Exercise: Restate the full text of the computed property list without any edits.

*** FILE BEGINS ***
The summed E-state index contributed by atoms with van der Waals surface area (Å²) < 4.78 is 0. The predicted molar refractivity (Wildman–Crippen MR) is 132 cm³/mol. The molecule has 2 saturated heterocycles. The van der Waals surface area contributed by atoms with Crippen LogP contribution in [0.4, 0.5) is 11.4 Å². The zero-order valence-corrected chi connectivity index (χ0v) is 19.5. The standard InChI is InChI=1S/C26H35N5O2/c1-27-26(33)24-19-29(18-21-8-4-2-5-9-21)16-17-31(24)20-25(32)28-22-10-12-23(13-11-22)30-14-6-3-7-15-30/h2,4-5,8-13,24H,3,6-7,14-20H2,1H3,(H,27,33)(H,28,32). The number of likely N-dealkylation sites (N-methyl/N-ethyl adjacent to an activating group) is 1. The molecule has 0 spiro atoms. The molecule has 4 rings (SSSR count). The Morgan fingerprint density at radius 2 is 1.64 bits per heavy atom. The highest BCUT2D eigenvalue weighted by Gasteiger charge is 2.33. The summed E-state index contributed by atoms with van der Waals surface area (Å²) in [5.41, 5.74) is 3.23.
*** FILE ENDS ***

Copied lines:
The summed E-state index contributed by atoms with van der Waals surface area (Å²) < 4.78 is 0. The predicted molar refractivity (Wildman–Crippen MR) is 132 cm³/mol. The molecule has 2 saturated heterocycles. The van der Waals surface area contributed by atoms with Crippen LogP contribution in [0.4, 0.5) is 11.4 Å². The zero-order valence-corrected chi connectivity index (χ0v) is 19.5. The standard InChI is InChI=1S/C26H35N5O2/c1-27-26(33)24-19-29(18-21-8-4-2-5-9-21)16-17-31(24)20-25(32)28-22-10-12-23(13-11-22)30-14-6-3-7-15-30/h2,4-5,8-13,24H,3,6-7,14-20H2,1H3,(H,27,33)(H,28,32). The number of likely N-dealkylation sites (N-methyl/N-ethyl adjacent to an activating group) is 1. The molecule has 0 spiro atoms. The molecule has 4 rings (SSSR count). The Morgan fingerprint density at radius 2 is 1.64 bits per heavy atom. The highest BCUT2D eigenvalue weighted by Gasteiger charge is 2.33. The summed E-state index contributed by atoms with van der Waals surface area (Å²) in [5.41, 5.74) is 3.23.